Extra-pair copulation (EPC) occurs frequently in hihi (stitchbird), Notiomystis cincta, resulting in a high rate of extra-pair paternity. It occurs despite resistance by females, and is often witnessed by the paired male. We studied male behaviour to assess whether extra-pair males were timing copulation attempts to coincide with peaks in female fertility, and whether paired males were behaving in ways to reduce cuckoldry. Extra-pair males concentrated copulation attempts at peaks in female fertility.
Hihi (Notiomystis cincta) were reintroduced to Mokoia Island, Lake Rotorua, New Zealand, in September 1994, and two years later there was an aerial drop of brodifacoum cereal pellets aimed to eradicate mice (Mus musculus). Using Program MARK, we analyzed data from resighting surveys to assess whether hihi had lower than normal survival in the 6-week interval following the drop. The resighting data were collected on a regular basis over a 3-year period, from 1994-97, allowing us to control for yearly and seasonal variation in resighting and survival probabilities.
Hihi (or stitchbird, Notiomystis cincta) is a rare honeyeater endemic to the North Island of New Zealand. Hihi were translocated from Little Barrier Island to Mokoia Island, Lake Rotorua, in 1994. Mokoia is a small (135 ha) island with secondary vegetation, so there was some doubt as to whether the island had sufficient diversity of fruit and nectar sources to support a hihi population. This paper reports data collected in the year after the translocation on the density, distribution and phenology of plants likely to be used by hihi. We address the following questions.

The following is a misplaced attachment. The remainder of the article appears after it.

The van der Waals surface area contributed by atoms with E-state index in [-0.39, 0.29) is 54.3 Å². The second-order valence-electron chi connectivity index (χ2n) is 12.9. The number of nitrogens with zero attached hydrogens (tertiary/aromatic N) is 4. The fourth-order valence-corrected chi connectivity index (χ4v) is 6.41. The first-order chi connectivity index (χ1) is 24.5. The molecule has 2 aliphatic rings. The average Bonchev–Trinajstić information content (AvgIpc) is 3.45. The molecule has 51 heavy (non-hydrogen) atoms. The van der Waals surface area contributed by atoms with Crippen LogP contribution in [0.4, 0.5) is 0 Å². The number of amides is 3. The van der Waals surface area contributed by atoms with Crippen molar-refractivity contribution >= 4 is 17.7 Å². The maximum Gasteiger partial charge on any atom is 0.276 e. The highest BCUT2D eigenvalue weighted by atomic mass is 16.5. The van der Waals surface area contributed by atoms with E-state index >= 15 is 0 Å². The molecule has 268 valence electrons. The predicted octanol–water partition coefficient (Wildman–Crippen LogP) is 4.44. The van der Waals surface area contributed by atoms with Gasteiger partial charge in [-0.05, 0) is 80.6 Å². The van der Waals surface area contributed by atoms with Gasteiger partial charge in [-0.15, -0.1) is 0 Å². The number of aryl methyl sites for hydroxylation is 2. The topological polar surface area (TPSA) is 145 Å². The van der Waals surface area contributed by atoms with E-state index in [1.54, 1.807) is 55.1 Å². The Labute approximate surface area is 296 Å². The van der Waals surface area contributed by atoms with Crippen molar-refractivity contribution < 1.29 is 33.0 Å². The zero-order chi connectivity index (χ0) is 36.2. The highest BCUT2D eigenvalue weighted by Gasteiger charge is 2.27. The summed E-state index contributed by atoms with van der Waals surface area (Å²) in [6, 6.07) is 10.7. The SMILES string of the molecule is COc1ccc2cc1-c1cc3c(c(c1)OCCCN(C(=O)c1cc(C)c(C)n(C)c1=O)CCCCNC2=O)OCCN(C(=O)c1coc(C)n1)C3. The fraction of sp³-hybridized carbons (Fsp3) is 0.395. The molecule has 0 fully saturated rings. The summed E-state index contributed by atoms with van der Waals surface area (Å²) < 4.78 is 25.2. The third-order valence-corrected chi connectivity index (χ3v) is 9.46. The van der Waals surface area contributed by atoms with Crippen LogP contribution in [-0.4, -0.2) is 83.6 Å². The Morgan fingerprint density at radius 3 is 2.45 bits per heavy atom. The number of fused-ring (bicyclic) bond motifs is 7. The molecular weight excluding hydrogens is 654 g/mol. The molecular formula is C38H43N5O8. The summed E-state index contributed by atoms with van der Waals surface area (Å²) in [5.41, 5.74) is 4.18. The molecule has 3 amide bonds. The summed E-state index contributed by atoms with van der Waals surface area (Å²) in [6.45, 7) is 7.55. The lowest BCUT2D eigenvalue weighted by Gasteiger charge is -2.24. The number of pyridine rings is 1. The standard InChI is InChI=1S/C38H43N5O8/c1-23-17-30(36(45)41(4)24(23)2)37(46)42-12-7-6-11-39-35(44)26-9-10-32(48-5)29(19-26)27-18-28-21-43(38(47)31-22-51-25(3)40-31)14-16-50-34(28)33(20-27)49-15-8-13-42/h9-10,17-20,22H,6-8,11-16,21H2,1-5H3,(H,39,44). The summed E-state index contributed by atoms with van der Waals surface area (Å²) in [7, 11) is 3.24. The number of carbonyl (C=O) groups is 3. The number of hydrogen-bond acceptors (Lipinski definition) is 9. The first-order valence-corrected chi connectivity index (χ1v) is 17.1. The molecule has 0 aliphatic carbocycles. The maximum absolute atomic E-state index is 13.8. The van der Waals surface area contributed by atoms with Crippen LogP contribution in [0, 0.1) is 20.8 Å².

One of the quandaries faced by ecological researchers is whether they should continue to invest in ongoing projects or whether they should shift their attention to new species or systems that may have received less attention. While research on Tiritiri Matangi has touched on a wide range of species and topics, the long-term projects on the reintroduced robin population (20 years) and hihi population (17 years) have accounted for the bulk of the published research, with 57 papers featuring these populations published to the end of 2009.